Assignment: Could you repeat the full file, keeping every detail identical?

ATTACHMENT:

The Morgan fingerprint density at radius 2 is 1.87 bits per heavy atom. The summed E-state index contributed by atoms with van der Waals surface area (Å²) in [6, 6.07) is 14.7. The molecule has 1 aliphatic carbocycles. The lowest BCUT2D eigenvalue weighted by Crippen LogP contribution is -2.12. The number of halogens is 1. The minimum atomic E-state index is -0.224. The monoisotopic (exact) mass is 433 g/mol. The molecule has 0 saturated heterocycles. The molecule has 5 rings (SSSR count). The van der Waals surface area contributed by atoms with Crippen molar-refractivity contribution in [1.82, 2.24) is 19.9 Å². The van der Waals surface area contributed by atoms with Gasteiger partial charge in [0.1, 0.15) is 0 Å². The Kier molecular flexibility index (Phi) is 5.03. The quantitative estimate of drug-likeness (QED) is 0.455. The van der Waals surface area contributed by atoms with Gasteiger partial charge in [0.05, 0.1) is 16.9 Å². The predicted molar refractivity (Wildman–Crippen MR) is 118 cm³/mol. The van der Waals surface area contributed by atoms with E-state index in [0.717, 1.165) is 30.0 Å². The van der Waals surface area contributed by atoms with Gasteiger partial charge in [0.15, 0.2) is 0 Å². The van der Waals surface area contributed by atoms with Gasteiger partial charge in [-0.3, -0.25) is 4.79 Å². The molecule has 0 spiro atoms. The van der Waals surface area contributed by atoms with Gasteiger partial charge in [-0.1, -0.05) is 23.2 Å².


The Morgan fingerprint density at radius 2 is 1.87 bits per heavy atom. The summed E-state index contributed by atoms with van der Waals surface area (Å²) in [6, 6.07) is 14.7. The molecule has 1 aliphatic carbocycles. The lowest BCUT2D eigenvalue weighted by Crippen LogP contribution is -2.12. The number of halogens is 1. The minimum atomic E-state index is -0.224. The monoisotopic (exact) mass is 433 g/mol. The molecule has 0 saturated heterocycles. The molecule has 5 rings (SSSR count). The van der Waals surface area contributed by atoms with Crippen molar-refractivity contribution in [1.82, 2.24) is 19.9 Å². The van der Waals surface area contributed by atoms with Gasteiger partial charge in [0.1, 0.15) is 0 Å². The Kier molecular flexibility index (Phi) is 5.03. The quantitative estimate of drug-likeness (QED) is 0.455. The van der Waals surface area contributed by atoms with Gasteiger partial charge in [0.05, 0.1) is 16.9 Å². The predicted molar refractivity (Wildman–Crippen MR) is 118 cm³/mol. The van der Waals surface area contributed by atoms with E-state index in [0.717, 1.165) is 30.0 Å². The van der Waals surface area contributed by atoms with Gasteiger partial charge in [0.15, 0.2) is 0 Å². The van der Waals surface area contributed by atoms with Gasteiger partial charge in [-0.3, -0.25) is 4.79 Å². The molecule has 0 spiro atoms. The van der Waals surface area contributed by atoms with Gasteiger partial charge in [-0.1, -0.05) is 23.2 Å².